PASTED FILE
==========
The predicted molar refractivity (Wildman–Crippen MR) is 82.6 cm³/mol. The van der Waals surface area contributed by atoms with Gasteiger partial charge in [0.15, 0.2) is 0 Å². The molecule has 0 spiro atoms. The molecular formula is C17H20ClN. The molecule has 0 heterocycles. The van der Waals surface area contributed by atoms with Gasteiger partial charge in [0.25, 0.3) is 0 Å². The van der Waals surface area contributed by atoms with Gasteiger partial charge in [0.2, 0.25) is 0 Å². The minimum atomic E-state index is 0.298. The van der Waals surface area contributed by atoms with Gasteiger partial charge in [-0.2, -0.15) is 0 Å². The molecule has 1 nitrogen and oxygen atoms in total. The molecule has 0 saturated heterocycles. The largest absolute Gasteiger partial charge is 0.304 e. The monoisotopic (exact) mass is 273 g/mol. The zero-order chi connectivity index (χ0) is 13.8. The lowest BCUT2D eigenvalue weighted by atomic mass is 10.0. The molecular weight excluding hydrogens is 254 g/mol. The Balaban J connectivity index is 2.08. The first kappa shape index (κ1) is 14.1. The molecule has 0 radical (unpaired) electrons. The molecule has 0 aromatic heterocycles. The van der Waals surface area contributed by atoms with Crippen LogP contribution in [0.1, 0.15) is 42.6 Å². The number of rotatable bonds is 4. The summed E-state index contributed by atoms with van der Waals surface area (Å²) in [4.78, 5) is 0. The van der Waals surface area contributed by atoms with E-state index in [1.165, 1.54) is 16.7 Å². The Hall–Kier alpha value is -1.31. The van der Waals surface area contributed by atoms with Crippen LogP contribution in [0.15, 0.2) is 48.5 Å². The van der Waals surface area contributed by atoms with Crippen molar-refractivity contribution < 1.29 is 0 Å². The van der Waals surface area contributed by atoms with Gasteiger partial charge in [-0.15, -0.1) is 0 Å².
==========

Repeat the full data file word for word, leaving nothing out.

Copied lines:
The predicted molar refractivity (Wildman–Crippen MR) is 82.6 cm³/mol. The van der Waals surface area contributed by atoms with Gasteiger partial charge in [0.15, 0.2) is 0 Å². The molecule has 0 spiro atoms. The molecular formula is C17H20ClN. The molecule has 0 heterocycles. The van der Waals surface area contributed by atoms with Gasteiger partial charge in [0.25, 0.3) is 0 Å². The van der Waals surface area contributed by atoms with Gasteiger partial charge in [0.2, 0.25) is 0 Å². The minimum atomic E-state index is 0.298. The van der Waals surface area contributed by atoms with Gasteiger partial charge in [-0.2, -0.15) is 0 Å². The molecule has 1 nitrogen and oxygen atoms in total. The molecule has 0 saturated heterocycles. The largest absolute Gasteiger partial charge is 0.304 e. The monoisotopic (exact) mass is 273 g/mol. The zero-order chi connectivity index (χ0) is 13.8. The lowest BCUT2D eigenvalue weighted by atomic mass is 10.0. The molecular weight excluding hydrogens is 254 g/mol. The Balaban J connectivity index is 2.08. The first kappa shape index (κ1) is 14.1. The molecule has 0 radical (unpaired) electrons. The molecule has 0 aromatic heterocycles. The van der Waals surface area contributed by atoms with Crippen LogP contribution in [0.1, 0.15) is 42.6 Å². The number of rotatable bonds is 4. The summed E-state index contributed by atoms with van der Waals surface area (Å²) in [4.78, 5) is 0. The van der Waals surface area contributed by atoms with E-state index in [1.165, 1.54) is 16.7 Å². The Hall–Kier alpha value is -1.31. The van der Waals surface area contributed by atoms with Crippen LogP contribution in [0.15, 0.2) is 48.5 Å². The van der Waals surface area contributed by atoms with Crippen molar-refractivity contribution < 1.29 is 0 Å². The van der Waals surface area contributed by atoms with Gasteiger partial charge in [-0.15, -0.1) is 0 Å².